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Forever Chemicals Build Up in People and the Environment

Firefighting foam contains PFAS chemicals ©LightFieldStudios/envato
Firefighting foam contains PFAS chemicals. ©LightFieldStudios/envato

From pizza boxes to the blood of people living in remote arctic communities, there is a type of substance all around us raising serious concern over its impact on our health. To make matters worse, it may never go away.

While there may be a growing awareness of how we are increasingly surrounded by all-too-visible environmentally damaging plastic pollution, we are also in the midst of a potential danger we cannot see. They are called PFAS.

Perfluoroalkyl and polyfluoroalkyl substances, collectively called PFAS, are a group of over 4,700 types of chemicals that, since the 1940s, have been manufactured and used in a whole range of everyday products, such as non-stick cookware, stain-resistant clothing, cosmetics, food packaging, as well as firefighting foam.

However, PFAS chemicals have increasingly found their way from the products they were designed to enhance into the wider ecosystem, the food and water chains, animals, and people. The Centers for Disease Control (CDC) and Prevention’s National Health and Nutrition Examination Survey found that PFAS are present in the blood of 97% of Americans. Now, there is growing concern about their potential health impact.

According to Julie Schneider of the CHEM Trust campaign group, “PFAS pollution is ubiquitous in the environment and humans, being found across the world including in Arctic air, snow, wildlife, and human blood and breastmilk.”

What makes them even more concerning from an environmental and health standpoint is that once PFAS are there, they virtually never go away. They do not break down naturally and some can take over 1,000 years to degrade, earning PFAS the moniker “forever chemicals.”

PFAS Infiltrate Global Ecosystems

What gives PFAS their unique, manmade properties is their molecular composition. In their most basic form, they are essentially a chain of linked carbon and fluorine atoms. The bond between carbon and fluorine is one of the strongest in nature, which means these types of chemicals simply do not degrade. Their stability enables them to repel things like oil, heat, and water. From a manufacturing standpoint, that can be hugely beneficial, but from an environmental one, their longevity poses a major challenge.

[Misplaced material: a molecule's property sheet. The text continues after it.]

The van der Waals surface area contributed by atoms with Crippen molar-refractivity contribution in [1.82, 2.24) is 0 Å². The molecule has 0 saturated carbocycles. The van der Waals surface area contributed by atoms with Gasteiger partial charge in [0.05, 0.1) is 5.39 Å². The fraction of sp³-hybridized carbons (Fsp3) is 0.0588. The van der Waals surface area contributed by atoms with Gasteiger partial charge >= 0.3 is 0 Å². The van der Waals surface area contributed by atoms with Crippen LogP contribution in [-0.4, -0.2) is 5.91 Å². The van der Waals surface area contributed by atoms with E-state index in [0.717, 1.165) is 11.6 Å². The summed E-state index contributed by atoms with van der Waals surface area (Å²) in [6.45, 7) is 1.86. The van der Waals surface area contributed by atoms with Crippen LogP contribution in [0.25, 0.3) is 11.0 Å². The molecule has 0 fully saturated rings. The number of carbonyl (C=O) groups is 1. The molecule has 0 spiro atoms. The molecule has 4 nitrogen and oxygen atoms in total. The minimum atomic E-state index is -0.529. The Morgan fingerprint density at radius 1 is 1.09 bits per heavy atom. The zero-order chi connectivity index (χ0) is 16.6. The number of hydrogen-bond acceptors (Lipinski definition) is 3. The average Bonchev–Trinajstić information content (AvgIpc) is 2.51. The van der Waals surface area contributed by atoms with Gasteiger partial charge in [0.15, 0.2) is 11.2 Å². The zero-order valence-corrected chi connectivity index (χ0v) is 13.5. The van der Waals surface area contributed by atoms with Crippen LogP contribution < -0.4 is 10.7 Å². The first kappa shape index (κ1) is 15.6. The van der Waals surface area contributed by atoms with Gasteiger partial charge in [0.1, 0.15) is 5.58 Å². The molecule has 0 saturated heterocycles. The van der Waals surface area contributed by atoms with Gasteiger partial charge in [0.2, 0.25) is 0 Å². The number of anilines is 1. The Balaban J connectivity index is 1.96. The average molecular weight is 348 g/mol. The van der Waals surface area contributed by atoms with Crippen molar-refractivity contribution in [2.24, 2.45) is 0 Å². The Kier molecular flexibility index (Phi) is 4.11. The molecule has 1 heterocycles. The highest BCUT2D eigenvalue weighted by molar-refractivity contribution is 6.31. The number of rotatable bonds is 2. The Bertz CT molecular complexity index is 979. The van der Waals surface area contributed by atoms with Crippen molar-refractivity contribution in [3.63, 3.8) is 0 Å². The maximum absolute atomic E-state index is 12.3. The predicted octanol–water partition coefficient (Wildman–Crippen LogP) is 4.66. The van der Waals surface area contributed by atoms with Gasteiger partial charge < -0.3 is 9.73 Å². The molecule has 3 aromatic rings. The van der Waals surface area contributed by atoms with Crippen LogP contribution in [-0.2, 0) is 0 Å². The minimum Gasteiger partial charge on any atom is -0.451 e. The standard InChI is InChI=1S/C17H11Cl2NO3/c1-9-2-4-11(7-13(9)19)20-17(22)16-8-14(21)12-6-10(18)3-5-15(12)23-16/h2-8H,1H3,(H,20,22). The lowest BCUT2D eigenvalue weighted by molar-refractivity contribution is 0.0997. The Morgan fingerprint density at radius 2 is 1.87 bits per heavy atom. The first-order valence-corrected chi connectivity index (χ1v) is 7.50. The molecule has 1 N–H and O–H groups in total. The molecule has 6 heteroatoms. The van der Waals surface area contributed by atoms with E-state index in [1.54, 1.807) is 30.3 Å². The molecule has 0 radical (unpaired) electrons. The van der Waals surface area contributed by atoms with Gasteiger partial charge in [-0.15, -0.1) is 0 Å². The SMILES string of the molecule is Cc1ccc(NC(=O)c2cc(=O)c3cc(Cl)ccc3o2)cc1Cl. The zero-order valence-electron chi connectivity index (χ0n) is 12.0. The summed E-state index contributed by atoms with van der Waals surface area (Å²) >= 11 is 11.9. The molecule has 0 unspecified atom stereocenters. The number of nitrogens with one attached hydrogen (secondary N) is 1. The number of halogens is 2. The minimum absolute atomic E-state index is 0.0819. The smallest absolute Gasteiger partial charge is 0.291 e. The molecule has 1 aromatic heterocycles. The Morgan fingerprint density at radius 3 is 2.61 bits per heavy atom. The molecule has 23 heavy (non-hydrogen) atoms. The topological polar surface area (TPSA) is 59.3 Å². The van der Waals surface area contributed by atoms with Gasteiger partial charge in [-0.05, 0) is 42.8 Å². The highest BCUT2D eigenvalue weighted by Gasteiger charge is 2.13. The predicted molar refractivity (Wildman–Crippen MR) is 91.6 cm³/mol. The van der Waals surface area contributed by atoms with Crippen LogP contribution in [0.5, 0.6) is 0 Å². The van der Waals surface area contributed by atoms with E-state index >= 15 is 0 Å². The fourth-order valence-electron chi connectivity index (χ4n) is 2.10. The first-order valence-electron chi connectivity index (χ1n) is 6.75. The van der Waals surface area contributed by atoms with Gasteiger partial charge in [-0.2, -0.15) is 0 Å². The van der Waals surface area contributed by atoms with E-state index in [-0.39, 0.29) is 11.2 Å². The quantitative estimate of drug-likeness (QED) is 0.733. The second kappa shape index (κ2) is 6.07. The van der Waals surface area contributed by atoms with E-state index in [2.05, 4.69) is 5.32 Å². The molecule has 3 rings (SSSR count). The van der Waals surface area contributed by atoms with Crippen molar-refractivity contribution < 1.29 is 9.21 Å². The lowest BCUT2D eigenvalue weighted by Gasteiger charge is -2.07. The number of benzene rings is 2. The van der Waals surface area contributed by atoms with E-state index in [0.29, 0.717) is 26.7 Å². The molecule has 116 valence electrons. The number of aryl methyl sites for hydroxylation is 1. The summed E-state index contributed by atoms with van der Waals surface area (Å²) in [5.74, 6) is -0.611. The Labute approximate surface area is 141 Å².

As you might expect with chemicals which are in widespread use, it is extremely difficult to ensure they do not end up where they are not supposed to be, whether that is in our bodies, the food chain, rivers, or oceans.

PFAS are found in water, air, fish, and soil at locations across the US and the globe. In fact, they have even been found on Mount Everest and in Arctic Sea Ice.

PFAS can be released into the environment all too easily, at virtually every stage of their life cycle, through dust, air, food, water or soil. Whether they are spilled during the manufacturing process of a product into a water system, transferred from food packaging onto the food we put into our bodies, or when firefighting foam ends up in the sewers and eventually in the oceans, they can end up almost anywhere.

Once they are in the water, getting rid of them is very difficult. Some treatment plants can use activated carbon which can filter out some of the PFAS and other contaminants, but not all of them. The process can also be time-consuming and expensive.

Once they escape into the food chain and wider environment, they can move around the world. PFAS are found in water, air, fish, and soil at locations across the US and the globe. In fact, they have even been found on Mount Everest and in Arctic Sea ice.

PFAS Studies Suggest Alarming Health Risks

PFAS has been found in the blood of pregnant mothers and newborns. ©seventyfourimages/envato
PFAS has been found in the blood of pregnant mothers and newborns. ©seventyfourimages/envato

Uncertainty still surrounds the full potential health impact of PFAS, but what little is known is increasingly causing alarm in the scientific community.

According to the CDC, research suggests that exposure to some PFAS can cause cancer, increased cholesterol levels, liver damage, thyroid disease and impact the immune system. Other studies suggest some PFAS can cause developmental problems in children, lower a woman’s chance of getting pregnant, and disrupt hormone levels.

Because the spread of PFAS is not limited by geography, they have been found in people all over the world, from the breast milk of Norwegian mothers to the blood of Inuit communities in the Arctic.

Even more concerningly, unborn babies can also be exposed to PFAS through umbilical cord blood from their mothers during pregnancy, while newborns can be exposed through breast milk or through formula made with water that contains PFAS.